It can’t be easy being a teenager. You’ve all the pressure of maintaining a cool front on your Facebook site (which you update every three minutes), the hormones are raging, growth spurts are still an occasional hazard and skin care is a daily battle against wave after wave of spots and boils on which no amount of products has any effect.
So throw into this self-obsessed moment in life the need to go to college every morning, sit exams in subjects you don’t understand and choose a career and, well, life must be an overwhelming series of tortuous circumstances that will only get better with age. So you’re best submitting to it. But teens don’t submit to anything and everything is a fight, a heroic struggle against the dark forces of authority, an act of noble defiance against discipline, all backed by a soundtrack of skateboards, death metal and steeky beats.
Except in the kitchen of Ian Thompson, that is. Thompson is one of the catering lecturers at South Eastern Regional College whose NVQ Level 2 students open a proper restaurant three times a week (Tuesday lunchtime and evening and Thursday evening) to the Lisburn general public.
Thompson’s kitchen is a steel and white-tiled temple of clinical calm and precise methods. Here, teenagers appear on time, do what they’re told, and learn a trade that will provide them with skills they will be able to use all over the world.
The Lisburn city centre college campus is state-of-the-art modern. The Linen Room restaurant has a strong appeal to locals for three reasons. It’s handy, it’s cheap and, judging by the lunch I had there, it’s good.
In fact, it’s very good. The restaurant sits on the top floor of the SERC building in what must be one of the most attractive locations in the city. With a spacious balcony, wide enough to accommodate a few full-size tables and chairs, and big windows, the Linen Room would probably work well if it were able to open every day.
If that were the case, Ian Thompson would have to lower the ambitious menus and do something simpler because what we had — I was joined by one of Lisburn’s most respected business leaders and farmer, Tom McClelland — was distinctly posh.
The menu itself doesn’t overstretch itself. There are ten choices including starters, mains and desserts. This is the right approach on two fronts: it makes life easier for the time-pressed luncher, and it means plenty of repetition in the kitchen, an old-fashioned but effective way of learning.
If the choice is modest, the content is not short of ambition. It takes nerve to offer up paupiettes of plaice with chive cream, hot smoked jasmine and green tea salmon with wilted baby gem lettuce finished off with vanilla rice pudding with warm lemon and almond madeleines when you’re not just cooking but teaching a posse of teenagers how to cook too.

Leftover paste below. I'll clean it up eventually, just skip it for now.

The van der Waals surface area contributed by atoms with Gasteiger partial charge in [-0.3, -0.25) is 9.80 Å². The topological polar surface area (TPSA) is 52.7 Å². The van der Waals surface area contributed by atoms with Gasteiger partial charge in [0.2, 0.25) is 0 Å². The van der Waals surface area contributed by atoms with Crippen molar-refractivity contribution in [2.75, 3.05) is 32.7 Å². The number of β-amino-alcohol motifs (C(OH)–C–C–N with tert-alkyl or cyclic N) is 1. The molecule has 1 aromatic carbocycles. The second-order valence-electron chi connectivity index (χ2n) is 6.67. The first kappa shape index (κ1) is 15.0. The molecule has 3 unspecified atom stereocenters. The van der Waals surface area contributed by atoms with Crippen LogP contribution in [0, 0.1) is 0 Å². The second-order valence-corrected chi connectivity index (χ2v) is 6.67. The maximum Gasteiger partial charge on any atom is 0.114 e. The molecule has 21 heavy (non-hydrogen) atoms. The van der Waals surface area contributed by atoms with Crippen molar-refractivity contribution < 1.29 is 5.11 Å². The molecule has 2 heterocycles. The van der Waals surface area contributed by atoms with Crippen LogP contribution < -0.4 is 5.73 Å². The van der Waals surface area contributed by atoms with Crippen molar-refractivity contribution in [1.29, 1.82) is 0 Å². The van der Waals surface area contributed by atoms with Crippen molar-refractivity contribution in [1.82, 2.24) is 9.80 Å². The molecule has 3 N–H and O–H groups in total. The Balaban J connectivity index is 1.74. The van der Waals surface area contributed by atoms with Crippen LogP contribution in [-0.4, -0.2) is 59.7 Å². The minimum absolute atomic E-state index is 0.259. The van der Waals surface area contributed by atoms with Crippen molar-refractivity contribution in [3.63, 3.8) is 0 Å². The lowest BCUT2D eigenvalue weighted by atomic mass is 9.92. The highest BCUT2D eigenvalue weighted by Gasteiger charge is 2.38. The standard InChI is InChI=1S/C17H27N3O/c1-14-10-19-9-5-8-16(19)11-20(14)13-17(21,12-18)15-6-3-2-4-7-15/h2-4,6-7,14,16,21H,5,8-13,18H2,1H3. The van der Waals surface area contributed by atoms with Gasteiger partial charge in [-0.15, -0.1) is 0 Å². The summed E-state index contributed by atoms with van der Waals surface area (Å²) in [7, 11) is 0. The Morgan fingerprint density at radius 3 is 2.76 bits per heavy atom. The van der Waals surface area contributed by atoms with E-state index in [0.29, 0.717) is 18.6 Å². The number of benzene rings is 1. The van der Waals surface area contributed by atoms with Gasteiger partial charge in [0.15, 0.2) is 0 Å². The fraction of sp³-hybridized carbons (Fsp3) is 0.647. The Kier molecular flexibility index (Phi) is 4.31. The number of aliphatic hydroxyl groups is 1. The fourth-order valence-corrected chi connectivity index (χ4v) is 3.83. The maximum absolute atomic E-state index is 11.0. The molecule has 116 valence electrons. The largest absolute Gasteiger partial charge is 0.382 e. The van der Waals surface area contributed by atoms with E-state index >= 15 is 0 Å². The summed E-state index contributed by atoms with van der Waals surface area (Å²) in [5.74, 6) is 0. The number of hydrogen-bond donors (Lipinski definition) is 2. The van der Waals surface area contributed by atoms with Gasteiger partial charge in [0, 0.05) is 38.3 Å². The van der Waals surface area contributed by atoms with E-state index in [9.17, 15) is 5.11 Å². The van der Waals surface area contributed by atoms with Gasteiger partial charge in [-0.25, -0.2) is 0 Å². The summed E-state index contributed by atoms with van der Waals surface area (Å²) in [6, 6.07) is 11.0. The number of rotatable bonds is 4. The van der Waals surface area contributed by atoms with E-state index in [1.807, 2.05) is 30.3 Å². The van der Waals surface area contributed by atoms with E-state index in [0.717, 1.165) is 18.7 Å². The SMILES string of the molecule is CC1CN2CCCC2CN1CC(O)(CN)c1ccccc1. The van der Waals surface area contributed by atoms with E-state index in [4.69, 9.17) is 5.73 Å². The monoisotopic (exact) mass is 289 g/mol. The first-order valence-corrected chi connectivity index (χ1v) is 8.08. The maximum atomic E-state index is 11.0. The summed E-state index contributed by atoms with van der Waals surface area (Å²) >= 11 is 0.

As it happens, we both had the paupiettes, generous little rolls of plaice fillet stuffed with the cheese and chives. Light and full of bright sea-breeziness, they were an absolute steal at £2.
The salmon had already sold out so instead a Hungarian-style chicken sauté with steamed potatoes and a stir fry of beef and vegetables in oyster sauce with noodles were ordered and promptly delivered. The huge portions are a clever way of covering up any inconsistencies in quality. Yet the value for money based on quality alone was outstanding. The poultry dish consisted of half a bird with a tangy, tomatoey sauce with paprika — a kind of east European chicken chasseur. Carefully cooked, it was tender and moist and decently flavoured.
Unfortunately, the potatoes had been left to sit slightly too long and had started to harden on the outside.
The stir fry was, on the other hand, wok-fresh and equally vast in proportion. Generous pieces of tender beef dominated the dish, nicely balanced by shards of peppers, scallions and carrots on a base of just-right noodles.
A rice pudding for Tom was greeted like a return to school days; better even, as he thought it was far better than he could ever remember. It was to do with the strength of the vanilla, he said. Almond and lemon madeleines to accompany a rice pudding might be a considered as carb overkill, but what the hell. They were all delightful.
The steamed lemon sponge pudding with lemon curd ice cream was very well executed — light, fluffy and gently bittersweet.
The other dishes included cream of chicken soup with melba toast, lamb meatballs with fresh pasta and as side orders there were catering college favourites — duchesse potatoes (mashed spuds with egg, shaped and grilled) and cauliflower and broccoli mornay. The mornay sauce was spot on and there was enough texture in the vegetables to indicate great care had been taken here too.
With this level of quality displayed by the students — Ian Thompson was keen to pass the credit on to his young ones — we should rest assured that the future of Ulster restaurant kitchens is in safe hands. Try it yourself: every Tuesday lunchtime or gourmet evening the same day and Thursday for dinner, 5.30 to 7pm.
Paupiettes x 2 £4
Stir fry £3
Rice pudding £2
Lemon sponge £2